sunburnt saddles slipping
the paling dome
Zeus Horus evermind
the droning act of war
the shrinking mile
a fading smile
forever like a headline
severance like reunion
Chronus takes his place
-- from waste by B. Grover
You'd think my wife and daughter had just had their hearts plucked out and held in front of them, still beating.
All the 'Berries and 'Pods and 'Books stopped working. They were cut off from their entire social realm. We're talking about two people who send BBM to each other at the dinner table. They were jonesing like two smackheads who had just learned that poppies had become extinct.
It seems that people have forgotten the fine art of communication in the midst of a vast ocean of channels and media. Any more, folks just don't know what to do with themselves if the toys stop working.
These days, people know someone living thousands of miles away better than the person living next door. In some cases, we are not even aware of the people next door. On the one hand, this is a wonderous thing, but on the other, it is alienating people in unimaginable ways.
Back in the days when I was matriculating at the University of Houston, a young and idealistic media major (though at the time is was still RTF), we oohed and ahhed over the early developments in things like tele-text, 1/2-inch magnetic tape and broadcast-quality cameras with on-board recorders.
A couple of years after I graduated, I was using the very first Mozilla browser, which eventually became Netscape, on the first backbone in Texas at the Houston Medical Center. I was using a robotic camera designed by Sky-Cam to record surgeries for medical education.
About that time, the first real Motorola cell phones were coming out. Only certain areas of town had cells, so they were kind of spotty, but they were far more chic than the ubiquitous pagers or the old radio phones in a briefcase.
Still, people were talking to each other and socializing. Though the gee-gaws were growing in popularity, people hadn't yet lost themselves in a virtual world of mindless chatter. That part was still confined to late night at the computer using Compuserve and AOL. It was a time when people were coming to work the next day bleary-eyed and chatted out.
Then came the PDAs. A few of my technerati friends bought in immediately. They used the infamous Windows ME and you could carry your files around with you without those damn floppies and Zip disks. Artists always used Zip because our files were just too big for those passe floppies.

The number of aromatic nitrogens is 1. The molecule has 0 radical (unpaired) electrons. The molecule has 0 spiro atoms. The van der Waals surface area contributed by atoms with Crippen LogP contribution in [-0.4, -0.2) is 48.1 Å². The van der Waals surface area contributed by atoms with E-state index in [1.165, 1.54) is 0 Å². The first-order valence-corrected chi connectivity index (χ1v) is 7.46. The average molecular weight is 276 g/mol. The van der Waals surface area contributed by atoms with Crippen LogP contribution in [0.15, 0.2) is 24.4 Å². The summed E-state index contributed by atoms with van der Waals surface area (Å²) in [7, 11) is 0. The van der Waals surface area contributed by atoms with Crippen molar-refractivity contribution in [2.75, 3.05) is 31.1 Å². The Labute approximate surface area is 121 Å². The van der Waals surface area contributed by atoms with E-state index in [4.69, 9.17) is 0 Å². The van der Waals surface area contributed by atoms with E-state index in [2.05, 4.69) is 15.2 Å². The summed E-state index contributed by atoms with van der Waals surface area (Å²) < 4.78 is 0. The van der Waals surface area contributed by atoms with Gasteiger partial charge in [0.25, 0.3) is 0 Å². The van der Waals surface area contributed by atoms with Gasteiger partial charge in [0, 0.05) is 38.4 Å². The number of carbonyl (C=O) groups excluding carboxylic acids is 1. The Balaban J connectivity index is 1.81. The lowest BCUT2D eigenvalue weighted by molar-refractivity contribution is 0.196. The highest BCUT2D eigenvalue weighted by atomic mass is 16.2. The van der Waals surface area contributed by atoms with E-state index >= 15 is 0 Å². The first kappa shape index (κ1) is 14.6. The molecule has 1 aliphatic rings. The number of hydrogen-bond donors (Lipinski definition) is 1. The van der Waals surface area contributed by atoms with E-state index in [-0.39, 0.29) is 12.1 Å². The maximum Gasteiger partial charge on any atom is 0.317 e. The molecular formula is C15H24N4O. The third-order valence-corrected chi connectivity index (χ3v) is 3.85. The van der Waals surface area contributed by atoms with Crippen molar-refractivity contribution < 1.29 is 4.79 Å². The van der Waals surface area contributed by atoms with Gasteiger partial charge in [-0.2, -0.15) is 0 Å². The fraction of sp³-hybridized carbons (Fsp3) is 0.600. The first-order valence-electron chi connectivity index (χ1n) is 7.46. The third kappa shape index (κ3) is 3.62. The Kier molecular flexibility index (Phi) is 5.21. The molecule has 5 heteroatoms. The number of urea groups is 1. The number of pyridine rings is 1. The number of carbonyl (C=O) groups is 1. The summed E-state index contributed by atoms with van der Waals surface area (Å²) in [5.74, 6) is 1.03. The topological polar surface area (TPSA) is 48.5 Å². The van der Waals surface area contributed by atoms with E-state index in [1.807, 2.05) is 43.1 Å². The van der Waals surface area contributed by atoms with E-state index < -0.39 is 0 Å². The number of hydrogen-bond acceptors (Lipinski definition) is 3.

The other day, a friend here in Jakarta sent me an SMS asking if I had a BlackBerry. I responded that, no, I just have a GreenBerry...a cheap Nokia that sends messages and makes calls. I have no use for the Swiss army knife of communications. I'm one of those weirdos who won't answer the phone when I'm in a social setting. Someone in front of me is far more important than someone on the other side of the planet wanting to know what I'm doing.
I laugh myself to tears when I'm out on the town and see a group of folks gathered at a pub or restaurant, and they are all busily thumbing their devices, rather than talking to each other. What's the point? Why not just stay home and do the same thing. One can hardly call these group telephonies social events. No one is talking!
Whenever I get an SMS from someone asking, "What are you doing?" My typical response is, "Writing to you." They usually come back with, "I though you were..." To which I say, "I was until you interrupted me."
I hate phones, really. And the more they do, the more I hate them. Granted, it is way cool that I can contact someone instantly anywhere on the planet, when I need to. But to twit [sic] my every bowel movement to a waiting world just doesn't inpire me.
Suppose people put substantive communications out there. They wouldn't twit or fob or beebee unless they had a profound thought, or snapped a beautiful sunset, and witnessed a newsworthy event? Suppose we created a new economy where people got electronic chits based on the value and creativity of their inputs? Suppose people reserved their slash-dots for private moments, like toilet functions, rather than ignoring those of us sitting with them?
Remember when people used to go into phone boxes to conduct their conversations in private? Remember when it was considered rude to talk to people who weren't sitting directly in front of you? Remember the early days of cell phones when people would excuse themselves and go outside if they had to take a call?
Evolution gave us senses to perceive the larger Universe and memories to preserve special events. We are now reversing millions of years of development. We are sealing ourselves off in a virtual world that no one else can perceive and share. Our memories have been reduced to USB cards.
Any more, artists aren't people who perceive connections where others didn't. Now they are nothing more than people who just use their senses without electronic enhancement.
Language is devolving to a series of abbreviations without adjectives or adverbs. Not just English, mind you, but all languages. You are more likely to see, "Wh r u dng?", then a prose description of some immediate experience.
Already, Googleglasses are showing up. Now people can walk around in a complete digital haze, so busy watching their HUDs that they completely forgot to experience the real world through which they are sleep-walking.
Just for fun, if I'm sitting with a group of people absorbed in their techno-fogs, I'll do something like, "Holy Shit! Did you see THAT?!" Everyone looks up and around saying, "What? What?" I just say, "Never mind, it's over now."
Most people just fade back into their techno-fogs, but occasionally someone gets it. They put down the gadgets and start talking.
Or you can get a vibrating Nokia tatoo so you're never out of touch with your phone.